Description of the Problem

Problem (Condensed Version): Since students often use technology in their everyday life, it has been taken for granted that these digital natives know how technology can be used in educational settings.  Not only is this an unfair assumption, when teachers observe students making poor choices in the classroom, they are inclined to reduce the student use of netbooks as a response.

Possible solution: Implement student tech teams in schools with 6-8th grades in order to develop technology leaders who can model appropriate use of technology and how it can be used to enhance learning.

I explore the problem more in depth in the Final Report.

2 thoughts on “Description of the Problem

  1. Hi Michelle

    This sounds like an excellent Action Research project. I have two sons (9 and 12). Like many of his friends, my 12-year-old is very skilled in the use of technology. He’s my (underpaid) research assistant. It helps to have young people to work with (and, sometimes, to follow) when trying to understand their experiences from their perspective.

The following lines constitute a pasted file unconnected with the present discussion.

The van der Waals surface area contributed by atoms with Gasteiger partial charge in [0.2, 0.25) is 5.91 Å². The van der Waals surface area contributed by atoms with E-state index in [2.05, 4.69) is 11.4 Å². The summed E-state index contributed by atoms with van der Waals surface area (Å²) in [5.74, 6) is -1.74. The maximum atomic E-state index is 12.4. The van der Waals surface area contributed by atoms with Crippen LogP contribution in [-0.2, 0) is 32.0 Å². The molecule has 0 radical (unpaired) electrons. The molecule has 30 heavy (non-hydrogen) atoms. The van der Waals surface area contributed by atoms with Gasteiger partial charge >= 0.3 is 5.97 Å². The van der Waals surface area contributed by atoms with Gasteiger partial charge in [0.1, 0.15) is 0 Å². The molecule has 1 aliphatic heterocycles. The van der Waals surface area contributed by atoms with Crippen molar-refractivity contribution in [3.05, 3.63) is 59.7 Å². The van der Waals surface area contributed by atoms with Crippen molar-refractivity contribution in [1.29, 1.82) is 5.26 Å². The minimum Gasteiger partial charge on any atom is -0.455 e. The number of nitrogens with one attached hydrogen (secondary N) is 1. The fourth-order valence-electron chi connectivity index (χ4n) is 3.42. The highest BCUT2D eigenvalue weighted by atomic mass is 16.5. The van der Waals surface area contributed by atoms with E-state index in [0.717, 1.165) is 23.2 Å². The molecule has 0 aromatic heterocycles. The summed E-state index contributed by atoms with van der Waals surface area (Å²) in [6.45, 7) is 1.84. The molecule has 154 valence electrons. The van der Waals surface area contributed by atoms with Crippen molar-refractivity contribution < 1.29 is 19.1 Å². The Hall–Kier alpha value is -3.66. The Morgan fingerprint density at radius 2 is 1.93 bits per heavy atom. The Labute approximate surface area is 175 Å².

This reminds me of a paper I recently came across:

    Title: “Why Parents Help Their Children Lie to Facebook About Age: Unintended Consequences of the ‘Children’s Online Privacy Protection Act'”
    Authors: danah boyd (Microsoft Research/NYU), Eszter Hargittai (Northwestern), Jason Schultz (UC-Berkeley), and John Palfrey (Harvard)
    Full article:

    danah’s blog post:
    Huffington Post op-ed:
    CNet Coverage:

    All the best with your research!

    Mark McGuire
    Twitter: mark_mcguire

    • Hello Mark,
      Thanks for taking the time to explore my beginning stages of this action research and for sharing the paper. There are so many complexities to digital citizenship and I agree with Danah Boyd, we must have conversations about what it means to be a ___ (parent, educator, learner) in this digital age.

Leave a Comment